Nature Bulletin No. 702 January 26, 1963
Forest Preserve District of Cook County
Seymour Simon, President
David H. Thompson, Senior Naturalist
As the number of people in the world increases and the number of acres
of fertile soil to produce food for them decreases, man looks more and
more hopefully at the huge expanses of ocean for relief from hunger.
For ages, fish and other sea foods -- including Seaweeds -- have been
mainstays in the diet of seafaring peoples, islanders and coast dwellers.
Even in the Middle West we are accustomed to eating saltwater fish and
shellfish. Seaweeds, however, are not seen on the vegetable counters of
our stores but, unsuspected by most of us, products of seaweeds are
found in many of our foods, medicines and articles in daily use.
Most seaweeds grow attached to underwater rocks, reefs and the sea
bottom down to depths of 100 feet or more. Although many of them
vaguely resemble flowering plants in size and shape, they do not have
true roots, stems, leaves or flowers. Instead, they are members of that
great group of lower plants called the Algae and should not be confused
with the submersed vegetation in fresh waters, which is sometimes
mistakenly called "seaweed".
The Kelps, largest of the Brown Algae, thrive best in cold water. The
Giant or Vine Kelp with a slender stem anchored to a holdfast in deep
water is reported to reach lengths as great as 1500 feet, making it the
longest plant in the world. Along this stem are many yard-long leaf-like
blades buoyed up by egg-sized floats like stockings hung on a
clothesline. Other kinds of kelp, each with its distinctive shape and
habit of growth, have such colorful names as Devil's Apron, Fan Kelp,
Bull Kelp and Ribbon Kelp.
The Sea Mosses, members of the large group of Red Algae, are delicate
cylinders, sheets, ribbons or feathers seldom larger than a man's hand.
Many are found in deep water where their red pigment enables them to
grow in dim light. The Japanese cultivate certain kinds on bundles of
bamboo in underwater farms. Others are the source of agar used as a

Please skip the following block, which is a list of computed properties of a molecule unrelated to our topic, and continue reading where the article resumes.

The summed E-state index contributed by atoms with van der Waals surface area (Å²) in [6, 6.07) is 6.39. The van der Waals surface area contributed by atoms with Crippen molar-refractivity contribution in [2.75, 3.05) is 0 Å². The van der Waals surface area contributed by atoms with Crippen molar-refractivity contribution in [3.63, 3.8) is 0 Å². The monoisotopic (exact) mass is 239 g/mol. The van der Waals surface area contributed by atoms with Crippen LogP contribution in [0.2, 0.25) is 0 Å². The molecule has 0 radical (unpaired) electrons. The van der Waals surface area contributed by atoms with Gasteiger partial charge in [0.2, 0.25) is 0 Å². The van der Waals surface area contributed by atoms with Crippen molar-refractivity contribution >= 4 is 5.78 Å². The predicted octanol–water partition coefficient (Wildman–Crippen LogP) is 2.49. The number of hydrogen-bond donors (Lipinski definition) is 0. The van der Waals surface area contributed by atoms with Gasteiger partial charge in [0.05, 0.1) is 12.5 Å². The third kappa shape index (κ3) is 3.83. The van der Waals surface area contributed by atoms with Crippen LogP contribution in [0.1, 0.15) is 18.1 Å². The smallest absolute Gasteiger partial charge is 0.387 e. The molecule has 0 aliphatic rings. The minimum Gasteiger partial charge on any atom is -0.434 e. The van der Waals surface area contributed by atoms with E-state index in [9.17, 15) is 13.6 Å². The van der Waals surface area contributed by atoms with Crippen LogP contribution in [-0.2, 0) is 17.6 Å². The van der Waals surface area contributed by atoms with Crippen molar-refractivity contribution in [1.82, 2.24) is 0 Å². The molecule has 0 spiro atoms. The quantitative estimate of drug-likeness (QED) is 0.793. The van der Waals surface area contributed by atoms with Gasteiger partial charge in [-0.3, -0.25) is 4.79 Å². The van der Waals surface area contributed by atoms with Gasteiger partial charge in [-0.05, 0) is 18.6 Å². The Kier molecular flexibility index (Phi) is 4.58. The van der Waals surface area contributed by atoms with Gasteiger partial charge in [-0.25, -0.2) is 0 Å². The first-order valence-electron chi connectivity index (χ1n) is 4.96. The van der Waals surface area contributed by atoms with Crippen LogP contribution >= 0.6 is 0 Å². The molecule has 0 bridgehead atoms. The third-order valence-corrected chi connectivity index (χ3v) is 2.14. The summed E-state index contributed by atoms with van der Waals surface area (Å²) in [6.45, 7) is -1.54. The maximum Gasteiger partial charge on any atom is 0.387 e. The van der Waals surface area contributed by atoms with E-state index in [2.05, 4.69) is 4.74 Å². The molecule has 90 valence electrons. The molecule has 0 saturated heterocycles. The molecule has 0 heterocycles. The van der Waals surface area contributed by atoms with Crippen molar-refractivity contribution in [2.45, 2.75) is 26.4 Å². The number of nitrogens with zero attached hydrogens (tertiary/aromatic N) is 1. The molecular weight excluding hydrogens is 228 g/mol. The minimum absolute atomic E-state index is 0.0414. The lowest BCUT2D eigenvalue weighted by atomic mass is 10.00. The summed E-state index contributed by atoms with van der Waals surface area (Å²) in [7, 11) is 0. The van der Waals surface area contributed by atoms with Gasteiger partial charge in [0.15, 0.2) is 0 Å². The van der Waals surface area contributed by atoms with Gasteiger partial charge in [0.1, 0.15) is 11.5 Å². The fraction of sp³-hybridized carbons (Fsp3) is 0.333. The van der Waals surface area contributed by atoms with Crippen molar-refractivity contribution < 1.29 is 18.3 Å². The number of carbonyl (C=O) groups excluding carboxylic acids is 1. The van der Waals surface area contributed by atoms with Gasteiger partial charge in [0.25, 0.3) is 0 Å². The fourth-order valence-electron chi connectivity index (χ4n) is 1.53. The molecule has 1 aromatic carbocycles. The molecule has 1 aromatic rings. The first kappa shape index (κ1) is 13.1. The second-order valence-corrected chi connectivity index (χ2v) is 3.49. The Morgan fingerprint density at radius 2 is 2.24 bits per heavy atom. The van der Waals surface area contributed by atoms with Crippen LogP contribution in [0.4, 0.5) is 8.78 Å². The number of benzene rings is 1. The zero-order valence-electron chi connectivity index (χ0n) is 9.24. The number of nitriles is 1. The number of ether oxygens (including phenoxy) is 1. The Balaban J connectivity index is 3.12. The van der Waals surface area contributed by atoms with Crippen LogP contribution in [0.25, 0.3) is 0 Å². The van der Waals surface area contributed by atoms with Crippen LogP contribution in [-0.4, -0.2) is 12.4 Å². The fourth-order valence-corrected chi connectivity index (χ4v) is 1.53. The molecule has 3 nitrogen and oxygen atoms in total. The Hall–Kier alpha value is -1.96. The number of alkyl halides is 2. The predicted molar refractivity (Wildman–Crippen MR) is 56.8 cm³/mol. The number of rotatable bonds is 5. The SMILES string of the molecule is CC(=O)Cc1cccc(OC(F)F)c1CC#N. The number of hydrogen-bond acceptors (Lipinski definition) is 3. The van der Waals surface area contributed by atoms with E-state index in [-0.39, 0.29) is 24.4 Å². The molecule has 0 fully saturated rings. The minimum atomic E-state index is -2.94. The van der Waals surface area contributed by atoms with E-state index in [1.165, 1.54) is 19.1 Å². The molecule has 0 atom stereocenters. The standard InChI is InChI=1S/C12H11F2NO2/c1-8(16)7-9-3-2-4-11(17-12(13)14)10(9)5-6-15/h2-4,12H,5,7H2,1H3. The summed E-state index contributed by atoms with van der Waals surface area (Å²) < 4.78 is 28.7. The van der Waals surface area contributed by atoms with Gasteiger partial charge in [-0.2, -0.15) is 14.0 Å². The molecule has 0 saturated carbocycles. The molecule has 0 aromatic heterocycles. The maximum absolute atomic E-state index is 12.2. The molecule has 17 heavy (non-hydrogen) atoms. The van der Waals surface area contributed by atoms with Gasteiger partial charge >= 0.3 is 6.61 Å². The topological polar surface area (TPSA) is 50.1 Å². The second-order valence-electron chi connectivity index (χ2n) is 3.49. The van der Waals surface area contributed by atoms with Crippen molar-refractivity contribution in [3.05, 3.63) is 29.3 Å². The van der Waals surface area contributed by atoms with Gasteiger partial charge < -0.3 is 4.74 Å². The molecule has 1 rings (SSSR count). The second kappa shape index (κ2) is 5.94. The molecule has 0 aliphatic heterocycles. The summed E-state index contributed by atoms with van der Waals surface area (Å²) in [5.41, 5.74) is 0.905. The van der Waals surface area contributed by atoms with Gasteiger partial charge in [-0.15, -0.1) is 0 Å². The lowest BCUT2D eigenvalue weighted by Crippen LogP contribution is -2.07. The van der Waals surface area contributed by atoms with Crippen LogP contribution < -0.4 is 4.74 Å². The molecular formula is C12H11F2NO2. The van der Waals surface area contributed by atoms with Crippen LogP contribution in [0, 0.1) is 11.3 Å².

laxative and to make the jelly on which bacteria are grown in
laboratories. Puddings are made from Irish Moss and St. Patrick's soup
from another kind called Dulse.
Seaweeds are rich in many minerals and vitamins necessary for human
health. They add bulk to the diet but are rather poor in fats,
carbohydrates and proteins. Formerly, they were an essential source of
iodine and potassium. More recently an industry in California, using
mechanical harvesters mounted on barges, processes kelp into a number
of useful products. Among these is a substance called "algin" which
gives body to other substances. It prevents the chocolate from dropping
to the bottom of your chocolate milk and keeps your ice cream from
rapidly melting into a puddle. n is used in shaving cream, shoe polish,
lipstick, shampoo, cosmetics, lubricating jellies and as sizing in cloth.
Kombu is a food prepared from seaweed by the Japanese for use in
soups, on meat and rice, or nibbled after crisping over a fire. As a
result, because of its iodine content, goiter is almost unknown there. In
the Scandinavian countries and the British Isles, herdsmen near the
coast feed seaweed to their cattle or graze their sheep on it at low tide.
In Ireland potato fields are fertilized with kelp.
In 1492 Columbus sailed into a vast expanse of floating seaweed, much
to the terror of his men who imagined that this was the legendary
graveyard of becalmed ships. This Sargasso Sea, with its unattached
Gulf Weed, covers an area as large as the United States, extending half
way across the Atlantic east of Florida and the West Indies.
Some sea serpents may be nothing more than large kelp seen in dim
light by sailors after a night in port.
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Update: June 2012